The 22nd Round

For those of you who don't understand what it means to open a “Pandora's Box”, I hope you won't mind if I bring up the following hypotheticals:

Let's suppose I'm the type of guy………….

……Who has always wondered why, after having been involved in a low blow controversy, in favor of John Ruiz, in the second Ruiz-Holyfield fight, Joe Cortez would be named by the Nevada State Athletic Commission to referee another Ruiz fight, this one against Kirk Johnson.

…….And let's say I had heard the standard explanation about Cortez being an experienced referee and a good official from folks like Marc Ratner of the NSAC, but I wasn't completely sold, because I had been educated about “good officials” and the concept of neutrality in officiating by reading Chapters 46, 47, 50, 65 and 66 of “Operation Cleanup”.

…….And then, knowing that he and manager Norman Stone have in the past been on record expressing how close a friendship they have with Tony Alamo Sr. of Mandalay Bay, I watched the Ruiz-Johnson post-fight press conference and heard quotes like this coming from Ruiz' attorney and advisor, Tony Cardinale – “I'd like to thank Mandalay Bay for bringing us back home. This is Johnny's home. This is OUR house. And they weren't going to take that belt in our house.”

…….And I'm familiar enough with boxing to know that casinos, who put up money to help subsidize fights, sometimes would like to see one fighter win over another, especially if that means they'll get the chance to put up more money for more fights, and make more money FROM fights down the road.

…….And I've read that the Nevada commission made the conscious decision, with an inflexible posture, to ignore World Boxing Association championship rules which call for neutral officials in title fights involving competitors from different countries, choosing instead to install a referee who not only shares the same country of origin, but the same ancestral roots (Puerto Rico) and same city of residence (Las Vegas) as Ruiz.

…….And then I realize that Tony Alamo's son, Tony Alamo Jr., is actually a member of the Nevada State Athletic Commission. And I discover that in Nevada, there is a regulation (not necessarily a law) in Chapter 467 of the Administrative Code, that states:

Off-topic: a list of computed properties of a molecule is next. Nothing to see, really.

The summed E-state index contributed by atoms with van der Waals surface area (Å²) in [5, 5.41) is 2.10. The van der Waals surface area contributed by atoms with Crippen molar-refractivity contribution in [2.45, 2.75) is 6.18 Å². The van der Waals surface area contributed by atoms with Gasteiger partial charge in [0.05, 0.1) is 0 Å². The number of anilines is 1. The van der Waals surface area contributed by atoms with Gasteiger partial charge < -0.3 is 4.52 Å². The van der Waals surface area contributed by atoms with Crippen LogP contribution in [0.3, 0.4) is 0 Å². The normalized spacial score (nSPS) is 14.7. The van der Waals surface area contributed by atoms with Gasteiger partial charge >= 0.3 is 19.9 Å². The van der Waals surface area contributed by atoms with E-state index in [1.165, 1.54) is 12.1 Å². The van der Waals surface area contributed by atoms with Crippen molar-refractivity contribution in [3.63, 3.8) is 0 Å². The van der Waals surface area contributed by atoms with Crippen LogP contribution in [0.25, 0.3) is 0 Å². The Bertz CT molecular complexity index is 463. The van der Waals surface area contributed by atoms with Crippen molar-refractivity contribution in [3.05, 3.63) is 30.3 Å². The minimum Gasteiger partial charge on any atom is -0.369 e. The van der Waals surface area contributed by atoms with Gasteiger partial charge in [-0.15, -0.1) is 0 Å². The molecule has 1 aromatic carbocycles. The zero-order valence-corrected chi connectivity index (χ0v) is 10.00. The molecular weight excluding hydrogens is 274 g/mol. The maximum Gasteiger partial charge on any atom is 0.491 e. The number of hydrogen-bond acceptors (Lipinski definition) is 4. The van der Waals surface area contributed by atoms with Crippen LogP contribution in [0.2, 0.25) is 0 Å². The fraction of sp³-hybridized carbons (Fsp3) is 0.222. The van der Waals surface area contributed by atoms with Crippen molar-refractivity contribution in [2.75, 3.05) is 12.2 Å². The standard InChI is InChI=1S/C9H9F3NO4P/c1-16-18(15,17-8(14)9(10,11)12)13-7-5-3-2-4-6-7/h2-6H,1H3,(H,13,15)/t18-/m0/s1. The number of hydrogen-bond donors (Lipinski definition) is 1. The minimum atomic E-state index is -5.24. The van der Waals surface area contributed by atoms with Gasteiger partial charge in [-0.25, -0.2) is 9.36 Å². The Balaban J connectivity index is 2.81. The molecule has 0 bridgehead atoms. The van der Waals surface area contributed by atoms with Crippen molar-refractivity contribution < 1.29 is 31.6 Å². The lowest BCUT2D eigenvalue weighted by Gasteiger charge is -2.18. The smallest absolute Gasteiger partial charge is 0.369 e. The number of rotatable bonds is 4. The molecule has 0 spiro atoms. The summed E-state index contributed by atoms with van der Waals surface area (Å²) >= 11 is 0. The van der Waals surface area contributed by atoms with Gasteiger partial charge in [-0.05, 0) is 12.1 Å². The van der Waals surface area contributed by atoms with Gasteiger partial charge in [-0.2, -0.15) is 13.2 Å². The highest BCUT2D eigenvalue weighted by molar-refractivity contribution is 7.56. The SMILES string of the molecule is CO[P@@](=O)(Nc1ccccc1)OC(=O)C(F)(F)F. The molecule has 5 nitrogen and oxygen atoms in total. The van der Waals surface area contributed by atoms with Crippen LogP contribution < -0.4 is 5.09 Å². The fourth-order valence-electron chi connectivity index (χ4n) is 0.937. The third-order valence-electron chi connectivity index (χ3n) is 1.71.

In Paragraph 214: “the commission will select and approve all ring officials.”

In Paragraph 219: “A majority of the commission will select the referee for the main event in championship contests and for any other contests or exhibitions which the commission considers to be special events.”

In Paragraph 225: “A majority of the commission will select the judges for the main event in championship contests and for any other contests or exhibitions which the commission considers to be special events.”

……..And then it hits me – the son of one of the promoters actually had a hand, or could have had a hand, in actually selecting Cortez specifically for the job of refereeing the Ruiz-Johnson fight.

……..And then I review a tape of that fight and see a couple of obvious head butts by Ruiz that could have been called by Cortez, but were not, and which would have at least provided some kind of counterbalance in terms of penalties assessed in the fight, possibly having the effect of putting off a disqualification call by “evening out” those fouls.

I might be curious enough to ask some probing questions, wouldn't you? Let's put it this way – you wouldn't really blame me if I was trying to connect the dots.

I mean, that entire series of events could conceivably give a guy enough excuses to let his imagination run away with him.

And at the very least, you'd understand what I was talking about when I bring up a concept like “avoiding the APPEARANCE of a conflict of interest”.


Okay – now let's say I was the type of guy……….